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THE CHURCH AND SOCIAL EVILS

‘It came to pass, when I heard these words, that I sat down and wept, and mourned certain days, and fasted, and prayed before the God of heaven.’—NEH. i. 4.

Ninety years had passed since the returning exiles had arrived at Jerusalem. They had encountered many difficulties which had marred their progress and cooled their enthusiasm. The Temple, indeed, was rebuilt, but Jerusalem lay in ruins, and its walls remained as they had been left, by Nebuchadnezzar’s siege, some century and a half before. A little party of pious pilgrims had gone from Persia to the city, and had come back to Shushan with a sad story of weakness and despondency, affliction and hostility. One of the travellers had a brother, a youth named Nehemiah, who was a cup-bearer in the court of the Persian king. Living in a palace, and surrounded with luxury, his heart was with his brethren; and the ruins of Jerusalem were dearer to him than the pomp of Shushan.

My text tells how the young cupbearer was affected by the tidings, and how he wept and prayed before God. The accurate dates given in this book show that this period of brooding contemplation of the miseries of his brethren lasted for four months. Then he took a great resolution, flung up brilliant prospects, identified himself with the afflicted colony, and asked for leave to go and share, and, if it might be, to redress, the sorrows which had made so deep a dint upon his heart.

Now, I think that this vivid description, drawn by himself, of the emotions excited in Nehemiah by his countrymen’s sorrows, which influenced his whole future, contains some very plain lessons for Christian people, the observance of which is every day becoming more imperative by reason of the drift of public opinion, and the new prominence which is being given to so-called ‘social questions.’ I wish to gather up one or two of these lessons for you now.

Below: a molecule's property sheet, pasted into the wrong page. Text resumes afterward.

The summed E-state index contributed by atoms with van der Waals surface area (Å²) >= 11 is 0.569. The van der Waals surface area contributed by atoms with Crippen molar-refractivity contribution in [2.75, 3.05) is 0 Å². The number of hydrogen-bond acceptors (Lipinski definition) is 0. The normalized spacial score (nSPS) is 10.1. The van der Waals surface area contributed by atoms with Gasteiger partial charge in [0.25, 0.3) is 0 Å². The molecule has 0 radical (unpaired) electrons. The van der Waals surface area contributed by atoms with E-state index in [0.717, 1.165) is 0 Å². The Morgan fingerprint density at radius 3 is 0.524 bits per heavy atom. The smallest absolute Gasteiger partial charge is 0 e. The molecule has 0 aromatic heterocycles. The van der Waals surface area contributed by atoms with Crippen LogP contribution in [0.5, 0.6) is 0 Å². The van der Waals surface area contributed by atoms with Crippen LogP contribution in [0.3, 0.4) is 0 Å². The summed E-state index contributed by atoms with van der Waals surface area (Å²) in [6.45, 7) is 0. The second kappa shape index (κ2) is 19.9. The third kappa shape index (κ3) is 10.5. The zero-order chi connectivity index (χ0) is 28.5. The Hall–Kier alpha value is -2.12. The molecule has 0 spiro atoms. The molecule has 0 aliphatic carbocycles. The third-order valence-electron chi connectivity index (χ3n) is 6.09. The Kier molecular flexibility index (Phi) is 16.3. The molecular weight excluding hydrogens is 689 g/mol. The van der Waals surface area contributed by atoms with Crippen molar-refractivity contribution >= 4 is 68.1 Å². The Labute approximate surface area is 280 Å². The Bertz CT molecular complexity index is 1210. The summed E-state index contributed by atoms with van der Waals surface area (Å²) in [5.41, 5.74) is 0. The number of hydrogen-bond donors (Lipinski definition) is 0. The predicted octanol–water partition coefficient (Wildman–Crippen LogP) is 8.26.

I. First, then, note the plain Christian duty of sympathetic contemplation of surrounding sorrows. Nehemiah might have made a great many very good excuses for treating lightly the tidings that his brother had brought him. He might have said: ‘Jerusalem is a long way off. I have my own work to do; it is no part of my business to rebuild the walls of Jerusalem. I am the King’s cupbearer. They went with their eyes open, and experience has shown that the people who knew when they were well off, and stayed where they were, were a great deal wiser.’ These were not his excuses. He let the tidings fill his heart, and burn there.

Now, the first condition of sympathy is knowledge; and the second is attending to what we do know. Nehemiah had probably known, in a kind of vague way, for many a day how things were going in Palestine. Communications between it and Persia were not so difficult but that there would come plenty of Government despatches; and a man at headquarters who had the ear of the monarch, was not likely to be ignorant of what was going on in that part of his dominions. But there is all the difference between hearing vague general reports, and sitting and hearing your own brother tell you what he had seen with his own eyes. So the impression which had existed before was all inoperative until it was kindled by attention to the facts which all the time had been, in some degree, known.